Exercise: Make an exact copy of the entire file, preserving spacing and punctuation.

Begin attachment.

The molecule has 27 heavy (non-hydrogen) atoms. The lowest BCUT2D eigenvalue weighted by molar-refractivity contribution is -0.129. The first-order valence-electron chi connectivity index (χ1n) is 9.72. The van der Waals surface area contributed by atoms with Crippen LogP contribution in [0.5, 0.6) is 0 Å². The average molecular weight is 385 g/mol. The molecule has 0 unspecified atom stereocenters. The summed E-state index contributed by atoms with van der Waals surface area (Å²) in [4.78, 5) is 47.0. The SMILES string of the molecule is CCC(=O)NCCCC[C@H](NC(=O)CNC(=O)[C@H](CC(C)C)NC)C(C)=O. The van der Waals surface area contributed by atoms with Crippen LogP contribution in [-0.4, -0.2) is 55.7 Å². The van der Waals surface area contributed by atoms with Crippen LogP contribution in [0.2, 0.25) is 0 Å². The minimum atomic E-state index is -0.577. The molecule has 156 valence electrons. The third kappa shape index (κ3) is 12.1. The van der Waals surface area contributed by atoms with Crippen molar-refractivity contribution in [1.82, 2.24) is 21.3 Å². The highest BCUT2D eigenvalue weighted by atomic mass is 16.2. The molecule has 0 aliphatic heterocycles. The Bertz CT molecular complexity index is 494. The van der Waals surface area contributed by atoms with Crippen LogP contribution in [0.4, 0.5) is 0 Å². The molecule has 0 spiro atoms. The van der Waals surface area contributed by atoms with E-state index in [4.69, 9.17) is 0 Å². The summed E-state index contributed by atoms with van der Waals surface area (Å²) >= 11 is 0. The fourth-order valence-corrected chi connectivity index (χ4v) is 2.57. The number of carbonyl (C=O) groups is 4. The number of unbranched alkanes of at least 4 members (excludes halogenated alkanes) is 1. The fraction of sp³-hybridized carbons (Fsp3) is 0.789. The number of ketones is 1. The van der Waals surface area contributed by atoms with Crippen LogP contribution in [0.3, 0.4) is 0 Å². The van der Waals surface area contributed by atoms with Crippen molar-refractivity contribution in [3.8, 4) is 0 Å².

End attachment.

The molecule has 27 heavy (non-hydrogen) atoms. The lowest BCUT2D eigenvalue weighted by molar-refractivity contribution is -0.129. The first-order valence-electron chi connectivity index (χ1n) is 9.72. The van der Waals surface area contributed by atoms with Crippen LogP contribution in [0.5, 0.6) is 0 Å². The average molecular weight is 385 g/mol. The molecule has 0 unspecified atom stereocenters. The summed E-state index contributed by atoms with van der Waals surface area (Å²) in [4.78, 5) is 47.0. The SMILES string of the molecule is CCC(=O)NCCCC[C@H](NC(=O)CNC(=O)[C@H](CC(C)C)NC)C(C)=O. The van der Waals surface area contributed by atoms with Crippen LogP contribution in [-0.4, -0.2) is 55.7 Å². The van der Waals surface area contributed by atoms with Crippen LogP contribution in [0.2, 0.25) is 0 Å². The minimum atomic E-state index is -0.577. The molecule has 156 valence electrons. The third kappa shape index (κ3) is 12.1. The van der Waals surface area contributed by atoms with Crippen molar-refractivity contribution in [1.82, 2.24) is 21.3 Å². The highest BCUT2D eigenvalue weighted by atomic mass is 16.2. The molecule has 0 aliphatic heterocycles. The Bertz CT molecular complexity index is 494. The van der Waals surface area contributed by atoms with Crippen LogP contribution in [0.4, 0.5) is 0 Å². The molecule has 0 spiro atoms. The van der Waals surface area contributed by atoms with E-state index in [4.69, 9.17) is 0 Å². The summed E-state index contributed by atoms with van der Waals surface area (Å²) >= 11 is 0. The fourth-order valence-corrected chi connectivity index (χ4v) is 2.57. The number of carbonyl (C=O) groups is 4. The number of unbranched alkanes of at least 4 members (excludes halogenated alkanes) is 1. The fraction of sp³-hybridized carbons (Fsp3) is 0.789. The number of ketones is 1. The van der Waals surface area contributed by atoms with Crippen LogP contribution in [0.3, 0.4) is 0 Å². The van der Waals surface area contributed by atoms with Crippen molar-refractivity contribution in [3.8, 4) is 0 Å².